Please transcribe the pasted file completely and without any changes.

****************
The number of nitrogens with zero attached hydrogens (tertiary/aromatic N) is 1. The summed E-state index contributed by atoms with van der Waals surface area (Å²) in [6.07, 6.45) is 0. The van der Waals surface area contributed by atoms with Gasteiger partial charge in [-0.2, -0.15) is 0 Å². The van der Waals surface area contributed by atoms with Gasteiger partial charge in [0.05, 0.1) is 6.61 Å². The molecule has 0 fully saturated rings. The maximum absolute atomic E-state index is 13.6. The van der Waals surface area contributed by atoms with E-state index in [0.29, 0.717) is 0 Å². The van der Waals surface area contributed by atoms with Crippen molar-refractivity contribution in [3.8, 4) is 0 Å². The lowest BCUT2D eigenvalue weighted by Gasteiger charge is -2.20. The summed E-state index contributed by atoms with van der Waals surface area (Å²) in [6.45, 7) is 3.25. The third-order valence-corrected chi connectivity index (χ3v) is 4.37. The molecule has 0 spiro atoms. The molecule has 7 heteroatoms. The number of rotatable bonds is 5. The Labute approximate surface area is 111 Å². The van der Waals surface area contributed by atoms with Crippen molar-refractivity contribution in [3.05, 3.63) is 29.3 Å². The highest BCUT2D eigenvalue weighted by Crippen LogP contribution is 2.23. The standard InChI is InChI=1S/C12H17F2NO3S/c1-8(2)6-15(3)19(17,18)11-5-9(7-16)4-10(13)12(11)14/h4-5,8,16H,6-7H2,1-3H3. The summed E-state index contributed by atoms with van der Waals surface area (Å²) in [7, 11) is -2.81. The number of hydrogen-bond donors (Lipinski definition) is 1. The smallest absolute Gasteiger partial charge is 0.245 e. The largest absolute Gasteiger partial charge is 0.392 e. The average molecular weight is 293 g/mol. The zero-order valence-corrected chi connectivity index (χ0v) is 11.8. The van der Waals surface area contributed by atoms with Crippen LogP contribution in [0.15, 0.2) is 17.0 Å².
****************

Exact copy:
The number of nitrogens with zero attached hydrogens (tertiary/aromatic N) is 1. The summed E-state index contributed by atoms with van der Waals surface area (Å²) in [6.07, 6.45) is 0. The van der Waals surface area contributed by atoms with Gasteiger partial charge in [-0.2, -0.15) is 0 Å². The van der Waals surface area contributed by atoms with Gasteiger partial charge in [0.05, 0.1) is 6.61 Å². The molecule has 0 fully saturated rings. The maximum absolute atomic E-state index is 13.6. The van der Waals surface area contributed by atoms with E-state index in [0.29, 0.717) is 0 Å². The van der Waals surface area contributed by atoms with Crippen molar-refractivity contribution in [3.8, 4) is 0 Å². The lowest BCUT2D eigenvalue weighted by Gasteiger charge is -2.20. The summed E-state index contributed by atoms with van der Waals surface area (Å²) in [6.45, 7) is 3.25. The third-order valence-corrected chi connectivity index (χ3v) is 4.37. The molecule has 0 spiro atoms. The molecule has 7 heteroatoms. The number of rotatable bonds is 5. The Labute approximate surface area is 111 Å². The van der Waals surface area contributed by atoms with Crippen molar-refractivity contribution in [3.05, 3.63) is 29.3 Å². The highest BCUT2D eigenvalue weighted by Crippen LogP contribution is 2.23. The standard InChI is InChI=1S/C12H17F2NO3S/c1-8(2)6-15(3)19(17,18)11-5-9(7-16)4-10(13)12(11)14/h4-5,8,16H,6-7H2,1-3H3. The summed E-state index contributed by atoms with van der Waals surface area (Å²) in [7, 11) is -2.81. The number of hydrogen-bond donors (Lipinski definition) is 1. The smallest absolute Gasteiger partial charge is 0.245 e. The largest absolute Gasteiger partial charge is 0.392 e. The average molecular weight is 293 g/mol. The zero-order valence-corrected chi connectivity index (χ0v) is 11.8. The van der Waals surface area contributed by atoms with Crippen LogP contribution in [0.15, 0.2) is 17.0 Å².